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Year End Tax Planning 2014

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Which Is Worse: Year-End Tax Planning Or A Root Canal?

At least there are ways you can make the first of these a lot less painful. Year end tax planning matters because most individual and small business taxpayers are on the cash method of accounting, meaning income is recorded when received and expenses when paid, and therefore little can be done for 2014 once 2015 begins.

Year-End Planning Ideas For Individuals

Examine Your Tax Withholding

One of the most common questions is, “Why am I paying higher income taxes than my neighbor?” Which is usually followed by an explanation of how they have similar jobs and families; but the neighbor received a refund and they owed money.

Everyone enjoys getting some money back, but comparing refunds is not the way to find out who is paying more overall. Why? There are many variables – income, dependents, deductions, tax and tax credits that go into a tax return; making it unusual for two different taxpayers “with similar situations” to have a similar result. It rarely works out that way and may be as simple as one had more taxes withheld during the year.

One of the first steps in yearly tax planning is to look at your current earned wages or other income, how much has been withheld for income taxes, and what quarterly estimated taxes have been paid. Next, you need to make a reasonable projection of what you can anticipate through the end of the year. Then add to this income your projection of other income (i.e., dividends, capital gains, etc.) for the entire year. At this point, you can see if you are likely to owe taxes for 2014 or get a refund. You may then consider adjusting your withholdings or estimates.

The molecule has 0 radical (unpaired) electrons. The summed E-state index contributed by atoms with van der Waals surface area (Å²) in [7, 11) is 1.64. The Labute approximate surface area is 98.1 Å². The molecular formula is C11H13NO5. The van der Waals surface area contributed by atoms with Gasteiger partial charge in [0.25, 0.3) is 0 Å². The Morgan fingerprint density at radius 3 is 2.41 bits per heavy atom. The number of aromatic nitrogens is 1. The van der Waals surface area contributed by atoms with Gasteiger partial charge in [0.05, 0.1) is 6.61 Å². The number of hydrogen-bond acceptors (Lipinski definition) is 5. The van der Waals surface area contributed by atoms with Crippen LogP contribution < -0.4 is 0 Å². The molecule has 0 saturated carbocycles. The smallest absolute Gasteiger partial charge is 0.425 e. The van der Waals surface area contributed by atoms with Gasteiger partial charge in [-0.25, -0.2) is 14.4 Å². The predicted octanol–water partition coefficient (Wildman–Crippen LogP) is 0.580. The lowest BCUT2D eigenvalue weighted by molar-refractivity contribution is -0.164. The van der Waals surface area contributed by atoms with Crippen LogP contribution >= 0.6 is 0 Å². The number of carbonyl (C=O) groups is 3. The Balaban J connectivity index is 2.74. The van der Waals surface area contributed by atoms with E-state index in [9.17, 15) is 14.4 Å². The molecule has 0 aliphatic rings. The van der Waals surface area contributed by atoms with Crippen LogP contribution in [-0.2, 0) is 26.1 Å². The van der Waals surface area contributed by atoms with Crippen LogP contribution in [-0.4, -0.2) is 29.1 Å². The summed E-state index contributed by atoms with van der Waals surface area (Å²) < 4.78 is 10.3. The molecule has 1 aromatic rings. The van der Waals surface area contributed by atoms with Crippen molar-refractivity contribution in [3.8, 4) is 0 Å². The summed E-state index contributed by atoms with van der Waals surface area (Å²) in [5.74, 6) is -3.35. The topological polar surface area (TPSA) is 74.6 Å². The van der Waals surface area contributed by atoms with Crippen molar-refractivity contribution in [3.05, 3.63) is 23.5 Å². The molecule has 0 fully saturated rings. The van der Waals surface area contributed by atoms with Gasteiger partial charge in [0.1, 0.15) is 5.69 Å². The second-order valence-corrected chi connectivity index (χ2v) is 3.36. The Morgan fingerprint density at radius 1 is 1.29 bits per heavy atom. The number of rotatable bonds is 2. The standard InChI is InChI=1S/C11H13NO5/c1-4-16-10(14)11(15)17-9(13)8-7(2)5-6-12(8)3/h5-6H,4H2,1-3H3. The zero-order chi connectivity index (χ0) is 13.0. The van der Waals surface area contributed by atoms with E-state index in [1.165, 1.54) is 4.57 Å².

Towards year-end, if you are due a bonus, ask if your employer will defer it until January. This might give you more time in 2015 to do some more effective tax planning.

Check Your Investments

Do you have any capital gains for this tax year? If you already have taxable gains from selling stock, real estate, etc., see if you have unrealized losses in other assets that you can sell before year end to offset those gains. Although it’s not favorable to lose money on your investments, declaring capital losses can help offset capital gains and reduce your tax liability.

If you are thinking of selling stock, consider postponing the gain until January to avoid the tax in 2014. But first, make the right decision from an economic or investment standpoint. Make sure the decision benefits your overall financial objectives.

Retirement Plans

One of the best tax planning opportunities is to maximize your retirement contributions. Make elective deferrals to your 401(k) account, and you can reduce your income by up to $17,500 ($23,000 if you are at least 50) in some cases. Money you contribute to your 401(k) plan is excluded from your income, which helps lower your tax bill. This is a great long-term savings option. In addition, many companies will match their employee contributions up to a certain percentage or dollar amount. That is like getting a bonus from your company which will be taxed much later when the funds are withdrawn.   No brainer here!